Sensors are at the heart of many of the most innovative and game-changing Internet of Things (IoT) applications. We asked five engineers to share their thoughts on the future of sensor technology.
Communication will be the fastest growth area in sensor technology. A good wireless link allows sensors to be placed in remote or dynamic environments where physical cables are impractical. Home Internet of Things (IoT) sensors will continue to leverage home Wi-Fi networks, but outdoor and physically-remote sensors will evolve to use cell networks. Cell networks are not just for voice anymore. Just ask your children. Phones are for texting—not for talking. The new 5G mobile service that rolls out in 2017 is designed with the Internet of Things in mind. Picocells and Microcells will better organize our sensors into manageable domains. What is the best cellular data plan for your refrigerator and toaster? I can’t wait for the TV commercials. — Christopher Cantrell (Software Engineer, CGI Federal)
Sensors of the future will conglomerate into microprocessor controlled blocks that are accessed over a network. For instance, weather sensors will display temperature, barometric pressure, humidity, wind speed, and direction along with latitude, longitude, altitude, and time thrown in for good measure, and all of this will be available across a single I2C link. Wide area network sensor information will be available across the Internet using encrypted links. Configuration and calibration can be done using webpages and all documentation will be stored online on the sensors themselves. Months’ worth of history will be saved to MicroSD drives or something similar. These are all things that we can dream of and implement today. Tomorrow’s sensors will solve tomorrow’s problems and we can really only make out the barest of glimpses of what tomorrow will hold. It will be entertaining to watch the future unfold and see how much we missed. — David C. Tyler (Retired Computer Scientist)
Quo vadis electronics? During the past few decades, electrical engineering has gone through an unprecedented growth. As a result, we see electronics to control just about everything around us. To be sure, what we call electronics today is in fact a symbiosis of hardware and software. At one time every electrical engineer worth his salt had to be able to solder and to write a program. A competent software engineer today may not understand what makes the hardware tick, just as a hardware engineer may not understand software, because it’s often too much for one person to master. In most situations, however, hardware depends on software and vice versa. While current technology enables us to do things we could not even dream about just a few years ago, when it comes to controlling or monitoring physical quantities, we remain limited by what the data sensors can provide. To mimic human intellect and more, we need sensors to convert reality into electrical signal. For that research scientists in the fields of physics, chemistry, biology, mathematics, and so forth work hard to discover novel, advanced sensors. Once a new sensor principle has been found, hardware and software engineers will go to work to exploit its detection capabilities in practical use. In my mind, research into new sensors is presently the most important activity for sustaining progress in the field of electronic control. — George Novacek (Engineer, Columnist, Circuit Cellar)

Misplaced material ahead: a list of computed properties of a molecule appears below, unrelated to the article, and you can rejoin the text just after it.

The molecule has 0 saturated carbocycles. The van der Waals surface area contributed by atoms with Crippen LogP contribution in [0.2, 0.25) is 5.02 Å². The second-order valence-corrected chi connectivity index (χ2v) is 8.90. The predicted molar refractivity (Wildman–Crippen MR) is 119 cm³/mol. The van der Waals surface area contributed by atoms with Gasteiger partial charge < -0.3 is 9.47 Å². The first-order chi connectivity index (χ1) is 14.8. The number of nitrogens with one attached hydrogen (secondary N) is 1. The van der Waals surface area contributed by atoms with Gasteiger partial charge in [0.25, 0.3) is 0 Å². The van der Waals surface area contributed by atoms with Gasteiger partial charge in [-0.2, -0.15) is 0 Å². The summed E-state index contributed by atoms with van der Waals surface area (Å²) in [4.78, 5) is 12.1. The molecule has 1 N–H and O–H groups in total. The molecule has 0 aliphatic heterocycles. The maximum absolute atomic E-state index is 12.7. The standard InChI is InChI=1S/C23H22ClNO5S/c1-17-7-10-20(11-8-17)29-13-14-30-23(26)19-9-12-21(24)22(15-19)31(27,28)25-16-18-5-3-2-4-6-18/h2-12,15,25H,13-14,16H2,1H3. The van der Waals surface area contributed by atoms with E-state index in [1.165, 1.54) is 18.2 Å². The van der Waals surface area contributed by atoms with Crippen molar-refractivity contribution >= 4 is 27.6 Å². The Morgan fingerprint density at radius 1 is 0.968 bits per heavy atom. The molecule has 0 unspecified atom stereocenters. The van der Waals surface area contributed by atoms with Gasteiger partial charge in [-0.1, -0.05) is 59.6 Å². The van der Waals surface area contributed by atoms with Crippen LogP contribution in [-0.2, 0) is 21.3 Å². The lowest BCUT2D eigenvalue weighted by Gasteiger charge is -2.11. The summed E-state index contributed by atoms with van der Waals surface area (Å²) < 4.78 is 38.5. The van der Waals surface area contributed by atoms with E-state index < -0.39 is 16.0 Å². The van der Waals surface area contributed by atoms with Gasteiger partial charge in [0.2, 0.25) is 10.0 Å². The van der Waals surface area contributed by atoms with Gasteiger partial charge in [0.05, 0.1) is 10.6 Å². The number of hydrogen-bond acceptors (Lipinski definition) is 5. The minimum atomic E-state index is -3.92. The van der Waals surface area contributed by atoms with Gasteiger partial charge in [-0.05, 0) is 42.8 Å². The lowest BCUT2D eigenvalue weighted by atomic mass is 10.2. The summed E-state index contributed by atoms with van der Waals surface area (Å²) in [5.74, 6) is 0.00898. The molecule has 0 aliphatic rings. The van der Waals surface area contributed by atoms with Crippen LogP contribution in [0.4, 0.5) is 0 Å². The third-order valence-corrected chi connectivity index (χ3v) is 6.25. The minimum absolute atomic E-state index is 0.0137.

It’s hard to imagine the future of sensors going against the general trend of lower power, greater distribution, smaller physical size, and improvements in all of the relevant parameters. With the proliferation of small connected devices beyond industrial and specialized use into homes and to average users (IoT), great advances and price drops are to be expected. Tech similar to that, once reserved for top-end industrial sensor networks, will be readily available. As electrical engineers, we will just have to adjust as always. After years of trying to avoid the realm of RF magic, I now find myself reading up on the best way to integrate a 2.4-GHz antenna onto my PCB. Fortunately, there is an abundance of tools, application notes, and tutorials from both the manufacturers and the community to help us with this next step. And with the amazing advances in computational power, neural networks, and various other data processing, I am eager to see what kind of additional information and predictions we can squeeze out of all those measurements. All in all, I am looking forward to a better, more connected future. And, as always, it’s a great time to be an electrical engineer. — David Gustafik (Hardware Developer, MicroStep-MIS)
Miniature IoT, sensor, and embedded technologies are the future. Today, IoT technology is a favorite focus among many electronics startups and even big corporations. In my opinion, sensor-based medical applications are going to be very important in our day-to-day lives in the not-so-distant future. BioMEMS sensors integrated on a chip have already made an impact in industry with devices like glucometers and alcohol detectors. These types of BioMEMS sensors, if integrated inside mobile phones for many medical applications, can address many human needs. Another interesting area is wireless charging. Imagine if you could charge all your devices wirelessly as soon as you walk into your home. Wouldn’t that be a great innovation that would make your life easier? So, technology has a very good future provided it can bring out solutions which can really solve human needs. — Nishant Mittal (Master’s Student, IIT Bombay, Mumbai)
Circuit Cellar's editorial team comprises professional engineers, technical editors, and digital media specialists. You can reach the Editorial Department at firstname.lastname@example.org, @circuitcellar, and facebook.com/circuitcellar